One of the the most characteristic and ubiquitous features of the world as experienced by oppressed people is the double bind– situations in which options are reduced to a very few and all of them expose one to penalty, censure, or deprivation. For example, it is often a requirement upon oppressed people that we smile and be cheerful. If we comply, we signal our docility and our acquiescence in our situation. We need not, then, be taken note of. We acquiesce in being made invisible, in our occupying no space. We participate in our own erasure. On the other hand, anything but the sunniest countenance exposes us to being perceived as mean, bitter, angry, or dangerous. This means, at the least, that we may be found “difficult” or unpleasant to work with, which is enough to cost one one’s livelihood; at worst, being seen as mean, bitter, angry, or dangerous has been known to result in rape, arrest, beating, and murder. One can only choose to risk one’s preferred form and rate of annihilation.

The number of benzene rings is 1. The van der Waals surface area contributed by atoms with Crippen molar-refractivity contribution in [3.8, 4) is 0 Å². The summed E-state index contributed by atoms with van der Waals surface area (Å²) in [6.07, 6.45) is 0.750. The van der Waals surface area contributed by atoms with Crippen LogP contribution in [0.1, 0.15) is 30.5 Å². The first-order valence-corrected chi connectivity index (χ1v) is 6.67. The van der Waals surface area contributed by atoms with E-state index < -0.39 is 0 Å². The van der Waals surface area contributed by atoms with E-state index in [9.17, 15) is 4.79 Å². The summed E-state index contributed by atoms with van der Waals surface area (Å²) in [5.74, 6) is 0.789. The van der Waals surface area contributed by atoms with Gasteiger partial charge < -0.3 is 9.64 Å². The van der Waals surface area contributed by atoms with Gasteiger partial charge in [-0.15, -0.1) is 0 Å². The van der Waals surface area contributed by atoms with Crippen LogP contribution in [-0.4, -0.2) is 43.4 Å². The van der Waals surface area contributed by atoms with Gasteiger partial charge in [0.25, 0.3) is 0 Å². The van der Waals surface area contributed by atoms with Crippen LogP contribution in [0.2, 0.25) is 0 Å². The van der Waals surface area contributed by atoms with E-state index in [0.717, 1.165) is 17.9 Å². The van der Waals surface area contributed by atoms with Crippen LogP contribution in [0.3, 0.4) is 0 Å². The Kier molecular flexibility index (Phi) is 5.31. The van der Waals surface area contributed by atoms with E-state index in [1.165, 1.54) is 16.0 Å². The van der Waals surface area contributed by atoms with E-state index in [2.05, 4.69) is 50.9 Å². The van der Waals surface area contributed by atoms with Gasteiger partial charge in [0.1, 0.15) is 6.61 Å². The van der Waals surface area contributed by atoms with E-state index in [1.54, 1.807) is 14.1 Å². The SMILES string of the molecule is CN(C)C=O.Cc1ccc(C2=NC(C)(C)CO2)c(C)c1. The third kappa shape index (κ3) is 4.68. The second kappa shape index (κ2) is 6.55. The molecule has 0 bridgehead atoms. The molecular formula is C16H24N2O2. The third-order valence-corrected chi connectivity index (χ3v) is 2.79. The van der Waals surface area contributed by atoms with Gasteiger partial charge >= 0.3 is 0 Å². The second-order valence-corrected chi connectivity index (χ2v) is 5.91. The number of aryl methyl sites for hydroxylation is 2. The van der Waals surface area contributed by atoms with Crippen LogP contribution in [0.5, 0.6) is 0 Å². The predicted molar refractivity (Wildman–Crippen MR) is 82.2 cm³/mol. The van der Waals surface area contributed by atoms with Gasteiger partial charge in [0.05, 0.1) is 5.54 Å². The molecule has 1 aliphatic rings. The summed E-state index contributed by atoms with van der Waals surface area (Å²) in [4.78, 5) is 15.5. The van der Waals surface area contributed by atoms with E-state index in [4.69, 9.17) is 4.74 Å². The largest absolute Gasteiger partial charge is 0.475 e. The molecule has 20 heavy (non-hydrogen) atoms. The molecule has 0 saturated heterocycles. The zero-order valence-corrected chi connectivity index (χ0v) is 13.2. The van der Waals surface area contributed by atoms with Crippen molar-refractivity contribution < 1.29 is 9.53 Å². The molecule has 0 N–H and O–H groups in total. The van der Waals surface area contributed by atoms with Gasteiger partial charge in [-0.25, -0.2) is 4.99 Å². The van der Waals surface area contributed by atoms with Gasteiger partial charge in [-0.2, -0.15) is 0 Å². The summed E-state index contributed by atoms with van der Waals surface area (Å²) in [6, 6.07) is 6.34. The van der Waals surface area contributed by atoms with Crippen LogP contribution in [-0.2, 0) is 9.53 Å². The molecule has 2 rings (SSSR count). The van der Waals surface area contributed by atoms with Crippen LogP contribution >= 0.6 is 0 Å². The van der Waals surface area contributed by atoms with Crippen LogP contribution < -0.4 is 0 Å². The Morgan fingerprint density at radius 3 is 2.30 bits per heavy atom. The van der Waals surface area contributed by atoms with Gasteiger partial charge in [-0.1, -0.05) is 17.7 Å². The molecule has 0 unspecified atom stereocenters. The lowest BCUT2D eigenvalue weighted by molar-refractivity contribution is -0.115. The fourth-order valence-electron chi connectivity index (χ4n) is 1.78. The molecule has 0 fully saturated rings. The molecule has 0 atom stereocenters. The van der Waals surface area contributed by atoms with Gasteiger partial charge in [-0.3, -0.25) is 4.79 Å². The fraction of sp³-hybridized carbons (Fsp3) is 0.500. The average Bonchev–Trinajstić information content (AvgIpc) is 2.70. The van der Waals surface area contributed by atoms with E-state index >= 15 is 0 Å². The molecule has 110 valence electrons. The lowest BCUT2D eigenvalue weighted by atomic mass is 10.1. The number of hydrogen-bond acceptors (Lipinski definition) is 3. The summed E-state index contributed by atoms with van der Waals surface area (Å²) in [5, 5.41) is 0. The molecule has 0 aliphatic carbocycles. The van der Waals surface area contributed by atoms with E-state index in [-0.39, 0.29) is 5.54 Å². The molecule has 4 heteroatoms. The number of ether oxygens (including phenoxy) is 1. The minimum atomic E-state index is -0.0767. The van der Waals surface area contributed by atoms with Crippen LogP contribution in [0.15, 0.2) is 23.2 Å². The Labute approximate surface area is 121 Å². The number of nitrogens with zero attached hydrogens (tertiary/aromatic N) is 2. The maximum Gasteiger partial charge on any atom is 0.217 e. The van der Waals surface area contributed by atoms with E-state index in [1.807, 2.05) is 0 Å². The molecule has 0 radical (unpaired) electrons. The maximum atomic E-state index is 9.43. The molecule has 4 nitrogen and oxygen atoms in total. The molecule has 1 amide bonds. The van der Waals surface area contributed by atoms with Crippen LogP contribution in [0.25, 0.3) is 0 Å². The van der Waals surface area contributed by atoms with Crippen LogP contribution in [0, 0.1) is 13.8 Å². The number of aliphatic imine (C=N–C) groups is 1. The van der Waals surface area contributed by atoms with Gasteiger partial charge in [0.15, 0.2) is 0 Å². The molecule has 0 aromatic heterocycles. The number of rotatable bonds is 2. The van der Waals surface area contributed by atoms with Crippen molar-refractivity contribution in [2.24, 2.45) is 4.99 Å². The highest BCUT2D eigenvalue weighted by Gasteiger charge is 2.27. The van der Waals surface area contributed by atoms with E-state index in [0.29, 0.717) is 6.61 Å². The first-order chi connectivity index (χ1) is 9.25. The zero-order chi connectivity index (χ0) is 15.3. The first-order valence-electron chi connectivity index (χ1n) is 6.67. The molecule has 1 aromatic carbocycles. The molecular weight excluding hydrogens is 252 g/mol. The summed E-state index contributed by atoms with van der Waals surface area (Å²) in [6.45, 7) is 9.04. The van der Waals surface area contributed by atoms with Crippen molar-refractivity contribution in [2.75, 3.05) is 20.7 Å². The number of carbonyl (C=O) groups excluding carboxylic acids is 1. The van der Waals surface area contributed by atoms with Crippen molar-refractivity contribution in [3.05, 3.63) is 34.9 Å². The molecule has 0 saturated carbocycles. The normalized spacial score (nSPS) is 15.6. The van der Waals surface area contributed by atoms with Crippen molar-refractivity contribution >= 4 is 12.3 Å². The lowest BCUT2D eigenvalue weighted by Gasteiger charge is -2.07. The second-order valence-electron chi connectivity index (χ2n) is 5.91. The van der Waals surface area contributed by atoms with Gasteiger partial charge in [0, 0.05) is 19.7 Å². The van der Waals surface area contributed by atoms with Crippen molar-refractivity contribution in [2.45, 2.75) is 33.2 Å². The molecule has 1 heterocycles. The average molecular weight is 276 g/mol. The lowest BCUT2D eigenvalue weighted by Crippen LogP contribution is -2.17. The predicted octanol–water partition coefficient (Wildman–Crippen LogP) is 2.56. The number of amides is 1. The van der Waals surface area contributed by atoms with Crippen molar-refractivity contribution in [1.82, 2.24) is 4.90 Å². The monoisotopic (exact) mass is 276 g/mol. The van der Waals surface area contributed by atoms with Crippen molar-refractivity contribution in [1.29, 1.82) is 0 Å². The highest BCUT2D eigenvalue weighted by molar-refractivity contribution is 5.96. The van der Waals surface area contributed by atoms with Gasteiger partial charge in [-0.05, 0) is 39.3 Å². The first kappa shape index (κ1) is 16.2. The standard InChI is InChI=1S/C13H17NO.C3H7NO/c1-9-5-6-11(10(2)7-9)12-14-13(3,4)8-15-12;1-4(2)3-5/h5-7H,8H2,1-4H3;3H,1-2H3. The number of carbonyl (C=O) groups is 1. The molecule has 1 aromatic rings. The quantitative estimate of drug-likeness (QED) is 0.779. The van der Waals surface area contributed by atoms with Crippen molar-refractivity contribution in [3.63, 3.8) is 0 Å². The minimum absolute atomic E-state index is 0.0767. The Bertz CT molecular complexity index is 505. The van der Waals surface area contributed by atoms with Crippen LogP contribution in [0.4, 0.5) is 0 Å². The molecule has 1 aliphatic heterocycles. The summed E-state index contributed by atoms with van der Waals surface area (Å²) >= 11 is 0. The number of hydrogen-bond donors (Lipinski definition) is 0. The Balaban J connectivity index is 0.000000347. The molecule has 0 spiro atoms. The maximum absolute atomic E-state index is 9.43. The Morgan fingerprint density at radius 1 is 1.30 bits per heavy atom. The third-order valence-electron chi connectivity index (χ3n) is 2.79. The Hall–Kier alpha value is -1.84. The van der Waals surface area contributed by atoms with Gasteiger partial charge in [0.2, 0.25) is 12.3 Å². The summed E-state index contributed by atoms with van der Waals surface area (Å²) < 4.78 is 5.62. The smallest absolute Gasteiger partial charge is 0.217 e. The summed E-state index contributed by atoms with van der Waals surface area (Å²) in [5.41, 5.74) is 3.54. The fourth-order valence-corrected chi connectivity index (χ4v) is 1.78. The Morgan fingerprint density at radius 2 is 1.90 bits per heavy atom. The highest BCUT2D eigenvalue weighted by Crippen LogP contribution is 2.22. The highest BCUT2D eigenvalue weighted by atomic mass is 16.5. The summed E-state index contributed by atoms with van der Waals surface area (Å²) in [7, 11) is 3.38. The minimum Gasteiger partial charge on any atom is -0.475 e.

Women are caught like this, too, by networks of forces and barriers that expose one to penalty, loss, or contempt whether one works outside the home or not, is on welfare or not, bears children or not, raises children or not, marries or not, is heterosexual, lesbian, both, or neither.
The experience of oppressed people is that the living of one’s life is confined and shaped by forces and barriers which are not accidental or occasional and hence avoidable, but are systematically related to each other in such a way as to catch one between and among them and restrict or penalize movement in any direction.
–Marilyn Frye, “Oppression,” Women in Culture: A Women’s Studies Anthology,” pp. 46-47